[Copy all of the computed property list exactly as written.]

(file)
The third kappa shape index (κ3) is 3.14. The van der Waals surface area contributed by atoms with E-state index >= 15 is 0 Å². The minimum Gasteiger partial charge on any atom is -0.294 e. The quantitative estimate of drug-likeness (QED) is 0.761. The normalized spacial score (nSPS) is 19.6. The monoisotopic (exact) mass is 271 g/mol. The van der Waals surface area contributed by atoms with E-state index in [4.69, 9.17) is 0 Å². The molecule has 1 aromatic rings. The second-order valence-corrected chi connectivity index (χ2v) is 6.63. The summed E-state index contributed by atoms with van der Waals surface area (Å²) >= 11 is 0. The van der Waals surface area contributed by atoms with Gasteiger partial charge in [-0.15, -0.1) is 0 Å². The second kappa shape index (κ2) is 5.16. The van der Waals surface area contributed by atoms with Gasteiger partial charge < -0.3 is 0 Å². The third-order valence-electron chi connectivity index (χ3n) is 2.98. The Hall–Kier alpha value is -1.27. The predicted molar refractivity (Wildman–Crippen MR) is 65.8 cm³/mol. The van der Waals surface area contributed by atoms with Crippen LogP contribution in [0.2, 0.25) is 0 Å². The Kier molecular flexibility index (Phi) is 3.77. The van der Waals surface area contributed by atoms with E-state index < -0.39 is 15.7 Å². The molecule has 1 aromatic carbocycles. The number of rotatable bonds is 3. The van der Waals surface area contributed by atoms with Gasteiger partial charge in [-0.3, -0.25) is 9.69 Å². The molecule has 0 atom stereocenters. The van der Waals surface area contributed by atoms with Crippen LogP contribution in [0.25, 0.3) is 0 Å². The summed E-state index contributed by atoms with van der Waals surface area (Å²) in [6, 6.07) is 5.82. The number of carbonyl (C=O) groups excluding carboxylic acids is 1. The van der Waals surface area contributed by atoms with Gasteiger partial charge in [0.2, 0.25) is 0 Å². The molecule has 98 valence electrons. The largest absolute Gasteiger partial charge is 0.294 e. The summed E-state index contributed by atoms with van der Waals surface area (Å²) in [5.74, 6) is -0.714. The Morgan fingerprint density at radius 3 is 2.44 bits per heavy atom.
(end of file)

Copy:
The third kappa shape index (κ3) is 3.14. The van der Waals surface area contributed by atoms with E-state index >= 15 is 0 Å². The minimum Gasteiger partial charge on any atom is -0.294 e. The quantitative estimate of drug-likeness (QED) is 0.761. The normalized spacial score (nSPS) is 19.6. The monoisotopic (exact) mass is 271 g/mol. The van der Waals surface area contributed by atoms with E-state index in [4.69, 9.17) is 0 Å². The molecule has 1 aromatic rings. The second-order valence-corrected chi connectivity index (χ2v) is 6.63. The summed E-state index contributed by atoms with van der Waals surface area (Å²) >= 11 is 0. The van der Waals surface area contributed by atoms with Gasteiger partial charge in [-0.15, -0.1) is 0 Å². The second kappa shape index (κ2) is 5.16. The van der Waals surface area contributed by atoms with Gasteiger partial charge < -0.3 is 0 Å². The third-order valence-electron chi connectivity index (χ3n) is 2.98. The Hall–Kier alpha value is -1.27. The predicted molar refractivity (Wildman–Crippen MR) is 65.8 cm³/mol. The van der Waals surface area contributed by atoms with Crippen LogP contribution in [0.2, 0.25) is 0 Å². The Kier molecular flexibility index (Phi) is 3.77. The van der Waals surface area contributed by atoms with E-state index < -0.39 is 15.7 Å². The molecule has 1 aromatic carbocycles. The number of rotatable bonds is 3. The van der Waals surface area contributed by atoms with Gasteiger partial charge in [-0.3, -0.25) is 9.69 Å². The molecule has 0 atom stereocenters. The van der Waals surface area contributed by atoms with Crippen LogP contribution in [0.25, 0.3) is 0 Å². The summed E-state index contributed by atoms with van der Waals surface area (Å²) in [6, 6.07) is 5.82. The number of carbonyl (C=O) groups excluding carboxylic acids is 1. The van der Waals surface area contributed by atoms with Gasteiger partial charge in [0.2, 0.25) is 0 Å². The molecule has 98 valence electrons. The largest absolute Gasteiger partial charge is 0.294 e. The summed E-state index contributed by atoms with van der Waals surface area (Å²) in [5.74, 6) is -0.714. The Morgan fingerprint density at radius 3 is 2.44 bits per heavy atom.